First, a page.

Homonyms are used as mnemonic devices to help readers remember “A Wild Gathering of Collective Nouns.”
Cleverness abounds in Rosenthal’s latest, from the title to the backmatter, which presents a glossary—“ambush (tigers): an attack from a hiding place”—asking children to guess why the words are appropriate for each animal group. The tongue-in-cheek text never falters in its rhythm and rhyme. “Does a prickle of porcupines / feel any pain? / Can a flush of mallards / get sucked down the drain?” The illustrations are a perfect match for the text’s wit. Three heavily bandaged porcupines lie in hospital beds, a sink between two of them. The convoluted pipes under the sink twist and turn across the gutter to discharge both water and mallards in an underground tunnel. A sleuth of bears, complete with magnifying glasses and fedoras, investigate a murder of crows. Three kangaroos belong to a troop, collecting dues and selling cookies while wearing sashes sewn with patches. Other highlights from the 33 featured animals include a shiver of sharks sporting scarves, a bouquet of pheasants arranged in a vase, a dancing rhumba of rattlesnakes and a lounge of lizards in the sun by the pool. Jago’s illustrations walk the line between cartoon and realistic, his animals only anthropomorphized if the text suggests it. All are painted on canvas, which supplies a pleasing texture.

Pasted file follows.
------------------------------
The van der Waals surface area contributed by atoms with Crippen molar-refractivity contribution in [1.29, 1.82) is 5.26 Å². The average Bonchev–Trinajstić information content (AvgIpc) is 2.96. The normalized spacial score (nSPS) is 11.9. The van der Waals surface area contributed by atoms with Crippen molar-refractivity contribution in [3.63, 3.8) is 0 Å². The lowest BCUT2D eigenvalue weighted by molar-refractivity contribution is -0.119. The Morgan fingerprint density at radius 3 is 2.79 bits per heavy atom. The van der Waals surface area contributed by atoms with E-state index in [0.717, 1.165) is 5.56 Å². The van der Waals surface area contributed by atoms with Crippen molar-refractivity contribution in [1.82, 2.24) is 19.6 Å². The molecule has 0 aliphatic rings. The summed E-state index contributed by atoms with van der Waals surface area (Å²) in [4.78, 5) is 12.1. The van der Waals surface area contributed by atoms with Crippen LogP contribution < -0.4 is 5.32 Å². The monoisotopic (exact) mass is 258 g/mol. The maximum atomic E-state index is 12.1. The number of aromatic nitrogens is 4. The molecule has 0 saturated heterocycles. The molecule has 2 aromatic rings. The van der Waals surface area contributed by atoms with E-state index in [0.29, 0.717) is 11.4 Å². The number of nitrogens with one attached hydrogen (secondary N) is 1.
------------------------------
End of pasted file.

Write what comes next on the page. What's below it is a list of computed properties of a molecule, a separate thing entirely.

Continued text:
Collective nouns have never been this much fun…or memorable. (Informational picture book. 5-9)